Updated: 02/12/2013 2:00 PM KSTP.com By: Chris Egert
Most people not know this, but Minnesotans play a huge role in the east African country of Tanzania. From tracking lions in the Serengeti, educating the poorest of the poor, to saving lives.
We are starting a series of reports from Africa tonight with the story of a University of Minnesota med school graduate who will receive one of the American Medical Association's highest honors Monday for his work building a hospital in the bustling city of Arusha.
When people think of Tanzania they may picture amazing landscapes and wildlife -- ancient tribes of Maasai warriors in remote villages – and beautiful music.
But would you think of Minnesota in Africa?
You betcha, says Minnesota native, and U of M alum doctor Mark Jacobson, “Tanzania and Minnesota go back a long ways, in terms of our histories."
Why is Minnesota part of the fabric of Tanzania?
Part of that, is because of the work of the Lutheran church, and the efforts of people like Dr. Jacobson.
When Jacobson first moved to Arusha 30 years ago, he says they used to sterilize the equipment on a small cook stove. He took us on a tour of the new modern hospital he helped in Arusha in mid-January. Jacobson says things have changed a lot, “Our first clinic had no electricity, had no running water."
Arusha Lutheran Medical Centre has Minnesota written all over it. A huge sign in the lobby shows the names of many Minnesota churches and individuals who have contributed to the mission over the years.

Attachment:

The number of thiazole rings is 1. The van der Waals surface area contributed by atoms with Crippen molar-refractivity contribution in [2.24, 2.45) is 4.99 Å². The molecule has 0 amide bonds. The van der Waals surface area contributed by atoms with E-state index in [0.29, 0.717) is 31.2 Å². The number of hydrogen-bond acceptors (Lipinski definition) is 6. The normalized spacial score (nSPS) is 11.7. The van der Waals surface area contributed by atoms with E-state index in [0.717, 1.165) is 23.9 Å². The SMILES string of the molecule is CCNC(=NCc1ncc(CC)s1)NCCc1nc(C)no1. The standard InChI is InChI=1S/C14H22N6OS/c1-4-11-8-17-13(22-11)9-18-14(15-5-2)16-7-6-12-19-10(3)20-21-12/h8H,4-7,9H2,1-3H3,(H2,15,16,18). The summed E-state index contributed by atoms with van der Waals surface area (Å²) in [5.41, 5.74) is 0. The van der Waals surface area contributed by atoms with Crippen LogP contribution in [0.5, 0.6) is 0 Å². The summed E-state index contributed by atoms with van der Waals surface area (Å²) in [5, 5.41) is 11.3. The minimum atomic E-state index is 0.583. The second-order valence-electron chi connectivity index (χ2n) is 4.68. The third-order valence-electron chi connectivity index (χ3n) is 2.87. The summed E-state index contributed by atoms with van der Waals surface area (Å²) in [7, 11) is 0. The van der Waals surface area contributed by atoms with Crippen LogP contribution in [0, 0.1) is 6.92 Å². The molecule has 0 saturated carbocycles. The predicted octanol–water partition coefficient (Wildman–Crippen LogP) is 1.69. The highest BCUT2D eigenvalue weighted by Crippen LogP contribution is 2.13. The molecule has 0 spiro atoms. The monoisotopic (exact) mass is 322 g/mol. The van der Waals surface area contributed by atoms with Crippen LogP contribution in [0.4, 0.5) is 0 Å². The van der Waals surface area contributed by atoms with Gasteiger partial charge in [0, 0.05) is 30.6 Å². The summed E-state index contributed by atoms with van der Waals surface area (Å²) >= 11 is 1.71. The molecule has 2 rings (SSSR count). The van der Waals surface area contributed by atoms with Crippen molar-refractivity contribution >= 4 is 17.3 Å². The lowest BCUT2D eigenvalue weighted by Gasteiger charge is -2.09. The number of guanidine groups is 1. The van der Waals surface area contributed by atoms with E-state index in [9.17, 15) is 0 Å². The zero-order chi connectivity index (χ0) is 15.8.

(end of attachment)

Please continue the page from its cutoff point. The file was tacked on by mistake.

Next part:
Jacobson remarked, “When I arrived here in Arusha, I just felt that I arrived at the place where I was supposed to be.” We asked, if it was a spiritual calling, or was it because he had the medical skills to work in those conditions, or was it both? "It was clearly both, to me, those go together," Jacobson said.
He gave us a tour of his hospital’s packed intensive care unit. It was filled with people of all ages.
Dr. Jacobson and his wife live in Tanzania full time, and raised their children here.
Most agree his work here is making a difference.
Feb. 11, he's receiving the American Medical Association's Nathan Davis International Award in Medicine. Dr. Jacobson says he’s very humbled by the honor, “It is a wonderful sense of blessing to see what has been accomplished, and to have played a role in that is very rewarding."
And while Jacobson is proud of his work with AIDS, and many other African health issues the past several decades -- his focus now is finding more qualified healthcare personnel to come here.
As it stands today, Jacobson says the Tanzanian health system has only 40% of the workers it needs to care for the sick in this developing country of 46-million people.
The University of Minnesota has medical personnel and students working in Arusha year-round: https://www.meded.umn.edu/imer/
Click here for more information on Arusha Lutheran Medical Centre: http://www.almc.habari.co.tz/